Guidelines and Topics for Project 2
Working in groups of no more thanthree, you are required to conduct a data-based investigation of a linguistic topic related to one of the concepts we have discussed: Diglossia, bilingualism, switching, borrowing, gender, regional or social dialects, attitudes, etc., (see possible topics below).
The collective essay should be no shorter than 10 pages 92500 words), typed, double-spaced including references, surveys, and any charts, etc.
Citation and List of Sources Cited
Should you decide to refer to dictionaries, web sites, or articles/books, do the following:
• Name all (but also only) sources you used. This includes books, articles, websites.
• Use a consistent and complete format for all your quotations.
• List all your sources in the List of Sources Cited, the final section of your paper
• Structure your paper clearly and purposefully by dividing it into sections; in addition, divide each section into purposeful paragraphs.
• Insert page numbers.
• Avoid conversational, informal language; however, do not replace it with convoluted language.
• Avoid any kind of jargon and wordiness, i.e., don’t try to impress the reader with “big” words and statements; instead, use clear writing to make an impact on the reader.
• If you include tables or graphs as an appendix instead of in the main body of the paper, make sure you help the reader locate it (e.g. “see Appendix 1”).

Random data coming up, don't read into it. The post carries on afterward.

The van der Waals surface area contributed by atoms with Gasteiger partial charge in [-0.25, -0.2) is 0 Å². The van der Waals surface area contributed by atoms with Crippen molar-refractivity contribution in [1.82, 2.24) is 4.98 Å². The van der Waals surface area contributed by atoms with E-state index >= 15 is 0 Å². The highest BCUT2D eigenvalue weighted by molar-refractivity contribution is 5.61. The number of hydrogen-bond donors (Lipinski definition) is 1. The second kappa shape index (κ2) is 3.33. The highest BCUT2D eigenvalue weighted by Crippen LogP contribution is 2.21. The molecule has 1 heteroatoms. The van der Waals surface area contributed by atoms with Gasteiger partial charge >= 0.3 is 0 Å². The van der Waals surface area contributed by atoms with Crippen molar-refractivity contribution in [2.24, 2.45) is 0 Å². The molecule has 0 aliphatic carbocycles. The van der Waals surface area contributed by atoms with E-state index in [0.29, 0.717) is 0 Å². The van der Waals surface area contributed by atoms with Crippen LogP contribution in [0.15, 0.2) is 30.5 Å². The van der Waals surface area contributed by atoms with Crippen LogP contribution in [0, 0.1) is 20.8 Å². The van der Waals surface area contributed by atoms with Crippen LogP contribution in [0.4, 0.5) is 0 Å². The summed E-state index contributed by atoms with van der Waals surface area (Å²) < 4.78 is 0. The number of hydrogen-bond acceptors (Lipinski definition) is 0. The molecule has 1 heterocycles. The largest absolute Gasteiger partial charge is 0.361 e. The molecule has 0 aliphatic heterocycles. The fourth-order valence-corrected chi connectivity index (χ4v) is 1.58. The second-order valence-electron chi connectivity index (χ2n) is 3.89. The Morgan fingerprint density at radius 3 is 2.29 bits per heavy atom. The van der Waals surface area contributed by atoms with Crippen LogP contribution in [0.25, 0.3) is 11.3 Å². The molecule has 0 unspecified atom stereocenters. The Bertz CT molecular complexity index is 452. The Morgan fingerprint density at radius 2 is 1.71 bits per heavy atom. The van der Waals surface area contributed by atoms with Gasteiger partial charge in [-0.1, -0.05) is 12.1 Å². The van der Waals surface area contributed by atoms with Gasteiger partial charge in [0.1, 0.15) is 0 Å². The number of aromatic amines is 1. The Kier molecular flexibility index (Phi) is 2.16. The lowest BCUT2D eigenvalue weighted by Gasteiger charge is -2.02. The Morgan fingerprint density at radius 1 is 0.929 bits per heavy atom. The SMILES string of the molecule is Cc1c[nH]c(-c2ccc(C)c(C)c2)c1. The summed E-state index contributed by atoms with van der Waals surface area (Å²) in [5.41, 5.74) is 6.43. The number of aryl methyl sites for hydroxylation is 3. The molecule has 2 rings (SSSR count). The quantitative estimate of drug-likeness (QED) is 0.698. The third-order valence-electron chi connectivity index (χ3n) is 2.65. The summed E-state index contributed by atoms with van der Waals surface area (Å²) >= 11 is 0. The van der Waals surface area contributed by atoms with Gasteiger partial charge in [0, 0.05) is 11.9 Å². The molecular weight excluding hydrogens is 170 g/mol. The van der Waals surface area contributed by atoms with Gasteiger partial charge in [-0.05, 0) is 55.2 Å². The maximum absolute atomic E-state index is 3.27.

• If at all possible, let a person unfamiliar with Linguistics read your paper to assess its clarity.
• Spell-check and proof-read your paper for typos and grammatical errors.
1. Linguistic awareness among UA students: How much do students know about the languages of the Middle East? Design a survey of 20 questions and ask 40 students to fill it out. You may ask questions like: The official language of Iran is _; Kurdish is closely related to _, etc. Tabulate and analyze your results.
2. Attitudes toward accents: Using a matched-guise or verbal-guise technique and a bipolar or situational questionnaire, evaluate college students’ attitudes toward different Middle Eastern accents. Record one passage in four or five different accents, then survey 30 students using a bi-polar survey containing 10 adjectives with their opposites; e.g., educated/uneducated, feminine/unfeminine, pleasant/harsh, etc.; . You need to submit the questionnaire, tape, and results of your survey. You may use exercise 10.4 in Bell as a model.
3. Attitudes toward languages: How do Middle Eastern speakers feel about their language relative to other languages? Construct a questionnaire in which you elicit speakers’ attitudes using a scalar survey. You may refer to Ferguson’s articles “Myths about Arabic” and “Diglossia”.
4. Gender Asymmetries: Consider lexical asymmetries in a Middle Eastern language that potentially display gender bias. Your primary source of data will be one of your group members (or an outsider willing to serve as a consultant) who is a native speaker of the language; you may also consult dictionaries or other secondary sources of data. Consider disparaging uses of titles, personal names, kinship terms, taboo language, or terms of reference. Are males and females referred to or addressed equitably?
5. Codeswitching: Investigate how topic, situation, listener, and sense of self-identity influence linguistic choice. Survey 10 bilingual speakers, with at least one Middle Eastern language speaker, using a situational survey.